I have a confession to make: gorgeous apparel is my ultimate weakness. There are few things in life that beat the feeling of walking out of a store with that skirt I've coveted for the past couple of months. Although that feeling may be rather phantasmagoric, I occasionally can’t stop a bit of anxiety from creeping in.
You see, being a devout Muslim, who is also a self-proclaimed fashionista, is not without its trials. I need to wear what is known as hijab. Hijab can sometimes be a complex term to understand and is frequently the subject of intense controversy, with its many interpretations and manners of implementation.
To put it simply, wearing hijab involves covering your awrah, the parts of your body that according to Islamic rules can’t be exposed. For a woman, this means enclosing your entire body except your face, hands and feet.
You need to ensure that you simultaneously cover both your skin and body contours, without exposing even one strand of hair. Be warned: proceed with caution when thinking of donning anything that could possibly be described as sheer, tight or short.
This is not always an easy feat when living in a world where the hottest new threads are not typically designed to meet these criteria. I, with the help of some fellow Muslim women, give you three reasons why.
1. You need something to go with everything
I remember struggling to prevent myself from shrieking with delight as I picked a red dress off the rail at a boutique. After plodding through the mall for hours, I had at long last found my Eid outfit. It was a sophisticated, lacy number with a pleated chiffon skirt. Unfortunately for me though, it wasn’t a full-length skirt.
Read more: "Get off my skirt!"
This meant that I had to endure the rigorous search for a pair of pants to wear underneath the dress - a predicament I knew only too well. I was in a similar situation the year before, when I needed to find not only pants, but a top with sleeves - as bare arms are an absolute no-no.
Will I find the right colour? Is the fabric opaque instead of transparent? Even if it’s the perfect shade, a transparent top won’t do any good unless I find, yet another, sweater to wear beneath it. Who knows if I’ll ever come across that?! Those are just a few of the thoughts that race through my mind.
Thankfully, I’m not battling this alone. An old school friend of mine, Saadiyah*, told me about her Eid shopping pickle: “There have been many times when I end up buying, for example, two Eid outfits, because I couldn’t find something to match the first outfit, like a top underneath because it’s sleeveless. So if I really struggle, I tend to give up and buy another outfit entirely.”
Buying extra garb to compensate for the lack of fabric in existing frocks also creates a a large dent in my bank account. Rather than leaving the mall with just a dress, I leave with a bag of extras. I did not budget for this. Sigh.
2. Scarf pins are almost like sanitary towels
I’ve been fortunate enough to have the pleasure of receiving several beautiful scarves as gifts. Some of them are made out of silk, adorned with paisley patterns, and others have floral appliques. So what could be problematic about that, you may ask?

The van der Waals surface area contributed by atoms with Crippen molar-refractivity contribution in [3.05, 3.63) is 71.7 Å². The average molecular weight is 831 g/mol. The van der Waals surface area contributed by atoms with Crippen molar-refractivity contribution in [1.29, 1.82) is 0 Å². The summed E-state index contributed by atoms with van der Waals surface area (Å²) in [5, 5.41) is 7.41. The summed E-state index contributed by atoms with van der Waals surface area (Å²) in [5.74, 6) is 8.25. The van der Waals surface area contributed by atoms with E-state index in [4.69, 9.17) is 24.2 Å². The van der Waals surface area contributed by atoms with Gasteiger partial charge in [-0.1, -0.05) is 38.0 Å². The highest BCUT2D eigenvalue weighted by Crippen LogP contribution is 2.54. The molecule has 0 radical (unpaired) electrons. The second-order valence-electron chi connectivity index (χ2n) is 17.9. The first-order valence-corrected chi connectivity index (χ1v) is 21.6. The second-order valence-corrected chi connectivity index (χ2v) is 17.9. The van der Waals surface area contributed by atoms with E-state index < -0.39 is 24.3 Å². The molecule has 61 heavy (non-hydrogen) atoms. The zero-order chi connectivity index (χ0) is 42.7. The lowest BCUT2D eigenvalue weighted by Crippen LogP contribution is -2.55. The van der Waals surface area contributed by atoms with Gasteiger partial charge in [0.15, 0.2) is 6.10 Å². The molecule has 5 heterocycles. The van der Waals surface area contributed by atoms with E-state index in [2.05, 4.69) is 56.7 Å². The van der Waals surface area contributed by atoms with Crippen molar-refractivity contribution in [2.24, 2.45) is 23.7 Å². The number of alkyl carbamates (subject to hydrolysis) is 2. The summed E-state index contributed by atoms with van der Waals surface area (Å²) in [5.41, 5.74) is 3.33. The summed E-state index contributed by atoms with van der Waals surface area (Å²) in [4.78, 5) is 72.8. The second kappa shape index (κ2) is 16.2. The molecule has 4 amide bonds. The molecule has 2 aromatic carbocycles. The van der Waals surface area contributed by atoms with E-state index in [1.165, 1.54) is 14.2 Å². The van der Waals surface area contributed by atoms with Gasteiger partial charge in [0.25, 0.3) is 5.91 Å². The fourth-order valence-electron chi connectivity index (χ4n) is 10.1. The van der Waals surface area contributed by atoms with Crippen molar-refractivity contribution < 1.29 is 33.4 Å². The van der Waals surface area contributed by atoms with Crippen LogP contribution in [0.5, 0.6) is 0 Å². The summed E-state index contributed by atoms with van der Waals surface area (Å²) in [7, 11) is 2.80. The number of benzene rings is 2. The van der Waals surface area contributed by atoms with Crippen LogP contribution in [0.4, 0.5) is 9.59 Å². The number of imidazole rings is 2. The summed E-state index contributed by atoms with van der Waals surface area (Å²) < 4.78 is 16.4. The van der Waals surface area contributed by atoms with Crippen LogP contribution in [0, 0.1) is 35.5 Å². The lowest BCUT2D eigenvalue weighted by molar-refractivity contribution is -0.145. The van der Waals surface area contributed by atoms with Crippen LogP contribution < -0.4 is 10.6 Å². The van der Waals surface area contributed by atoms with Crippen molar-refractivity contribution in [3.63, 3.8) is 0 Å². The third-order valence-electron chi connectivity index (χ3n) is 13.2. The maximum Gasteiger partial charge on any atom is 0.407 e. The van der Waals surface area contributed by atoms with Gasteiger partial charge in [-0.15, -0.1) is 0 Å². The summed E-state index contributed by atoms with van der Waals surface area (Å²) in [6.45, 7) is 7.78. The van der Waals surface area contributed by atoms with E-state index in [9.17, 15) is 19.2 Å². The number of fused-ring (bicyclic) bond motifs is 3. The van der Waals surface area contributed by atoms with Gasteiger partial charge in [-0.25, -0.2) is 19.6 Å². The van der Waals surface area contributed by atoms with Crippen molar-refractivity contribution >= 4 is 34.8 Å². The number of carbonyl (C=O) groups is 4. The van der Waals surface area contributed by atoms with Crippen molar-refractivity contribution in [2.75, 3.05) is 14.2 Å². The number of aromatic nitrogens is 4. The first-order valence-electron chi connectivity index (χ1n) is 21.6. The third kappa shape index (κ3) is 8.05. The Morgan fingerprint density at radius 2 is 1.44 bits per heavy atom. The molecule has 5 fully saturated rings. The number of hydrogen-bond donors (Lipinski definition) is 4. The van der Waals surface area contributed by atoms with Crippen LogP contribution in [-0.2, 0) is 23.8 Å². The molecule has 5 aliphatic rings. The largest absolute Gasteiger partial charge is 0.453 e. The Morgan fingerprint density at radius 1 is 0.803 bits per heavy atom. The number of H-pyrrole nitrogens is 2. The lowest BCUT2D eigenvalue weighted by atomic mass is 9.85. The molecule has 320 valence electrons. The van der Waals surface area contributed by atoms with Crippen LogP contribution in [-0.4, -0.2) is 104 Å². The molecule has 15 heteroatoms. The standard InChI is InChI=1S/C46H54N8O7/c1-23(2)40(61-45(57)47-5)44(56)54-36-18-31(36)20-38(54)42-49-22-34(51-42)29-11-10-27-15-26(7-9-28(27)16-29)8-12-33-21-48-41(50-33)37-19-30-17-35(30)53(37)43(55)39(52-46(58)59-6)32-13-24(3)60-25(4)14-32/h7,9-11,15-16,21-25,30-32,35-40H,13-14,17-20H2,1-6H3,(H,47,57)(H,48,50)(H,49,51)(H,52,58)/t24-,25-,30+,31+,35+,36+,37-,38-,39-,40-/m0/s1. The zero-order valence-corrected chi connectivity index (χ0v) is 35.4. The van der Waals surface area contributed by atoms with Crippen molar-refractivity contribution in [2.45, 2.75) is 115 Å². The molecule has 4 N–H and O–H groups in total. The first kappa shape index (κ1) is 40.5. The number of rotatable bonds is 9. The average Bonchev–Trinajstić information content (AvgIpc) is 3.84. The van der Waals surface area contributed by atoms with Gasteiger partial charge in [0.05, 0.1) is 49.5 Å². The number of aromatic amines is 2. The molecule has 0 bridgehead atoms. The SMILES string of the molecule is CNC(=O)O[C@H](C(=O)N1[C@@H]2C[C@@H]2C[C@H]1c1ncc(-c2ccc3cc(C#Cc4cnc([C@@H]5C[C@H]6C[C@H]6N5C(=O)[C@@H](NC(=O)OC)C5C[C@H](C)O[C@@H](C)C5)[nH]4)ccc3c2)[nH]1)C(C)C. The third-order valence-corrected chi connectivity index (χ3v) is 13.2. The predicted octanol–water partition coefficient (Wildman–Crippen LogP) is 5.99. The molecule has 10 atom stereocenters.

Sometimes, keeping the sleek cloth intact as it rests on my head is nearly impossible without a scarf pin. Depending on the scarf, I may use up to 5 pins! As you can imagine, it’s as imperative to have as a pack of sanitary towels. You simply can’t afford to go without either.
My neighbour Shazia* has also experienced this problem at the mosque. “If (the scarf has) a slippery fabric like chiffon, there has often been cases where during prayer it will come loose and I’ll have to re-drape (the scarf) while praying.”
Girl, I feel you. If there’s one place where scarf-related accidents are the least welcome, it’s the mosque.
3. Going to the beach is often, the worst
You can forget about sporting that sexy new swimsuit that hugs your curves in all the right places. Not even wrapping a sarong around it will be of any help. Clearly, what would usually be considered beachwear just doesn’t work when you’re aiming to clothe every inch of your body in 30-degree heat. You need to redefine beachwear.
To me, it seems as though the easiest option would be to slip on a kaftan. However, the dilemma arises when you fancy a dip in the ocean. Do you opt to just let the waves run over your feet or do you immerse yourself in salt water?
If you choose the latter, you run the risk of having your kaftan clinging to the sides of your body, displaying your womanly shape in all its glory. This is not exactly ideal. If you want to avoid this scenario, it would be best to stick to simply going for a walk on the beach rather than a swim.
Razaan*, one of my colleagues, understands that the struggle is real: “I usually find deciding what to wear when I go to the beach difficult, especially when I go swimming. I also want to enjoy sunbathing and cooling off on a hot day, but short clothes like bikinis and shorts are not options for us. I find the burkini similar to a wetsuit, which is quite tight, so I am not really fond of it.”
When all is said and done, pulling through the sticky situations of wearing hijab can be a rewarding accomplishment. In doing so, you prove that you don’t have to choose between fashion and modesty - you can choose both. To me, it illustrates your pride in your religion, and allows you to express your identity as a Muslim woman.
*Name has been changed.
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